Letesha Hallett: Strength by yoga

As a self-confessed people person, teaching whānau, school children and those undergoing drug and alcohol rehabilitation the art of yoga, is Letesha Hallett's dream job.

In the last four years, she has empowered people across Christchurch, through her Yoga Warriors business.

Following the birth of her second child, Hallett, who had always enjoyed practising yoga as a student, decided to make a career out of the art form.

“I just tried it and was hooked from then onwards.”

Hallett is now helping to make yoga become more accessible to communities, by breaking down the barriers preventing people from getting healthy and well.

“We’re in a lot of different places at the moment – schools, with families and in rehabilitation centres too. Obviously, there are always different types of people when you’re walking into those types of places. I enjoy that part of the job, where I am constantly getting to meet different people.”

While any one session was never the same, every session was about adapting to the needs of whoever she was teaching.

“It’s the first time doing yoga for most of the people we are teaching, whether we’re inside a rehabilitation centre and working with whānau. They come from all walks of life and they’re all different sizes - and everything. So being on the ball and adapting to them is the main thing.”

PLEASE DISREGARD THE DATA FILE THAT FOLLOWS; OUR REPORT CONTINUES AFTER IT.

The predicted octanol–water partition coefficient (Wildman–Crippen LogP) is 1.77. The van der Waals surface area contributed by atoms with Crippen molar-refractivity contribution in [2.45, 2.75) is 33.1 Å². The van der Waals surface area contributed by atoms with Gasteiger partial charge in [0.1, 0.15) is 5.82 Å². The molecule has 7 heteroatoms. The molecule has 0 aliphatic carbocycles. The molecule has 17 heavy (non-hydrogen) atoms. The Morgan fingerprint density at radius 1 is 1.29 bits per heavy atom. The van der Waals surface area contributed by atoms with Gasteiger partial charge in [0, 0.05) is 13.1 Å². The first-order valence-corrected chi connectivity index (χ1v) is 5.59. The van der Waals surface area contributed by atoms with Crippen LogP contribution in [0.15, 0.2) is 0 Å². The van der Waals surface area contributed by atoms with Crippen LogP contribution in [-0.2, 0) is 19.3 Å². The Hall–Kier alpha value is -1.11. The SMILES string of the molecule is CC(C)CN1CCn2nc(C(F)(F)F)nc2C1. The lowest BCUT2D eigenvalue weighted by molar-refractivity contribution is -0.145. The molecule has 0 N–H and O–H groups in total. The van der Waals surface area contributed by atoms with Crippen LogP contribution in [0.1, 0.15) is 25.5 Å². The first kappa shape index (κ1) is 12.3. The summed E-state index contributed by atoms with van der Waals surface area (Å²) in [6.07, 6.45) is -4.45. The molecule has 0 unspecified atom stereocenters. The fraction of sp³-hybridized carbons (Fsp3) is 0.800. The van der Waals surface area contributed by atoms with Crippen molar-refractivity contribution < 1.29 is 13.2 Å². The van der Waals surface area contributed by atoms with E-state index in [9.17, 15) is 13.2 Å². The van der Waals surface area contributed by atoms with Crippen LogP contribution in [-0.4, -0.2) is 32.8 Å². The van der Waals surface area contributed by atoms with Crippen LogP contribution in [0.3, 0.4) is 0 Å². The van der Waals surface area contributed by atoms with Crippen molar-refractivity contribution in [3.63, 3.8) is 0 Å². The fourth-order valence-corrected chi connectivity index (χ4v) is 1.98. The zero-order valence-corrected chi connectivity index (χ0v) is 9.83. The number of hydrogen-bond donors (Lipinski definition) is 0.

“As a teacher you’ve got to be really aware of what is going on and their surroundings and how they’re feeling.”

Hallett is now enjoying seeing the difference in her clients - and the role yoga is playing in their lives.

“We’re seeing awesome results. I’m seeing a huge boost in confidence in them. They start to challenge themselves and enjoy it a little bit more. A good thing is seeing them having fun because the more they enjoy something, the more they’re likely to come back.”

“Increasing physical movement is good for them too, especially if they’re in a position where they can’t leave the house."

Hallett is currently working with hundreds of young people and adults across Christchurch.

She runs classes from her St Asaph street studio, as well as whanau ora classes, external classes in schools, and classes at Te Waka Una and a Christchurch care and protection unit are in the works.

“If it proved to be working in places like that it just goes to show there is a lot more help needed and we could be needed other places.”

“There is no reason why we can’t spread the movement and help more and more people,” says Hallett, who wants anyone who is yet to do yoga, to just give it a go.

“I think it is important that you find somewhere where you are really comfortable.”

While there are many different teachers and studios out there, Yoga Warriors is unique, she says.

“Coming at it from a cultural perspective is quite important. I think Maori and Pacific can relate to us a little more.”

“We are grounded from a cultural place. The classes don’t look different, we come from the same foundations but a New Zealand manner. It just ties in together.”

Hallett is one of three wellness experts behind the creation of Hikitia Te Hā videos for All Right. It was yet another initiative that saw her match movement with cultural values.